According to a 2020 Northwestern University study, it is even worse among families with children. Median wealth among Black families with children is less than 1% of White families with children.

Given the nature of today’s White Supremacist, it would be a waste of time to present them with facts. Even if they heard you, they would not care. But younger, not yet brainwashed, wet-behind-the-ear students might listen.

Those who study the efforts to ban the teaching of America’s violent and unjust racial history in public schools, have a term for it — motivated cognition. Try explaining that to high school-only educated parents. Basically it means that motives, like pre-conceived biases or racism heavily influence the ability to recognize or accept new information. It means fugetaboutit. Put that in your cognition and smoke it.

If we do not talk about it, read about it, listen to a teacher or professor lecture about it, or see a video about it, it never happened. Not unlike the abusive husband, father or the sexual predator uncle. For too many family members, it never happened.

“Concerned” parents want to protect their little darlings from this history, saying teenagers are too sensitive to ugly images, especially if there is a BIPOC student sitting next to them. They might feel uncomfortable. I say teenagers because I am not aware of any BIPOC history or literature being taught in elementary or junior high. Don’t hold me to the junior high part. I’ll tell you what made me uncomfortable in high school — algebra or chemistry class, a blooming zit, or an attractive girl sitting next to me.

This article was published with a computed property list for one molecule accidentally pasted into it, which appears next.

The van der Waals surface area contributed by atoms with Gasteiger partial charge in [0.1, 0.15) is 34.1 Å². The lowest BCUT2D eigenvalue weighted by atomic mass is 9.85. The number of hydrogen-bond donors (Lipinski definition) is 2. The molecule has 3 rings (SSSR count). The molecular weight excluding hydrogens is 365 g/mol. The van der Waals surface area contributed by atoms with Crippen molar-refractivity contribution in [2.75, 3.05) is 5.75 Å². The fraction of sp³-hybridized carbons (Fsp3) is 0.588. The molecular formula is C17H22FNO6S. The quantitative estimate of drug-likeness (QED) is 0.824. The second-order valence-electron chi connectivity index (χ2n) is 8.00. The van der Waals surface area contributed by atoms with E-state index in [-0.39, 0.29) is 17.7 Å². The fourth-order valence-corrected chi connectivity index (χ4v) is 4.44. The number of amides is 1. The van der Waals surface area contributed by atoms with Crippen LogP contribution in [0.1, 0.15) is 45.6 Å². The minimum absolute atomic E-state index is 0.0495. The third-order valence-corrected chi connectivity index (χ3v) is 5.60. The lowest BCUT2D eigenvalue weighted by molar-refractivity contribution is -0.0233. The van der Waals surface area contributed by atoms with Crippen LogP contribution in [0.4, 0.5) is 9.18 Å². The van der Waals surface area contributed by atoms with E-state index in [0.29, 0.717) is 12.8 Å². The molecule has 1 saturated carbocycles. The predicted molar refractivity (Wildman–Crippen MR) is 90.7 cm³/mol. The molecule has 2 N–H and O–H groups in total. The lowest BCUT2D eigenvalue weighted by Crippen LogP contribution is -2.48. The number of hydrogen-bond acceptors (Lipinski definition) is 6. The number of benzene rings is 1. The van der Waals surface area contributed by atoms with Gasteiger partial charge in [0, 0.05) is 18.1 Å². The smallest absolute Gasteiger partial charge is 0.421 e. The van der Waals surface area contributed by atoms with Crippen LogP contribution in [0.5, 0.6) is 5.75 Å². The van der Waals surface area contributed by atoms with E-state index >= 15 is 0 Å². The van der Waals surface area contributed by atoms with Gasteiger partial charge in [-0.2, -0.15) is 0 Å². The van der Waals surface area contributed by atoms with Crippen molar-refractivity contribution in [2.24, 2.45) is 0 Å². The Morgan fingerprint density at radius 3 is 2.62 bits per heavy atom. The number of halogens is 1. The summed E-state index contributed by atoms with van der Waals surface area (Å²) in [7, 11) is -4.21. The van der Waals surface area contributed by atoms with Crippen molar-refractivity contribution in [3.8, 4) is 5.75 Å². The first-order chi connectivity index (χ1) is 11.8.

I call BS on these concerned parents. White supremacist parents want to have the sole responsibility of “educating” their darlings about race, and pass on what they never learned in school, nor did their parents, and nor their parents’ parents. How is it we keep hearing about racial chants and taunts at so many high schools, especially at sporting events? What’s that great song from South Pacific? “You have to be carefully taught.”

As for Critical Race Theory, please. As one high school teacher responded to a parent’s question as to whether CRT was taught in her class — “tell me what it is and I’ll tell you if I teach it.” “Concerned” parents do not even know what CRT is. They just know it has the word “race” in it. The words “critical” and “theory” completely stump them.

Katy, bar the door. CRT is coming to infect your children. Next thing you know, your son or daughter will be a Facebook friend with a black student. Worse yet, maybe date of the “them.”

I am certain that a large majority of high school students would vote to “bring it on” regarding CRT and LGBTQ topics. This is about the parents and politicians, not the students.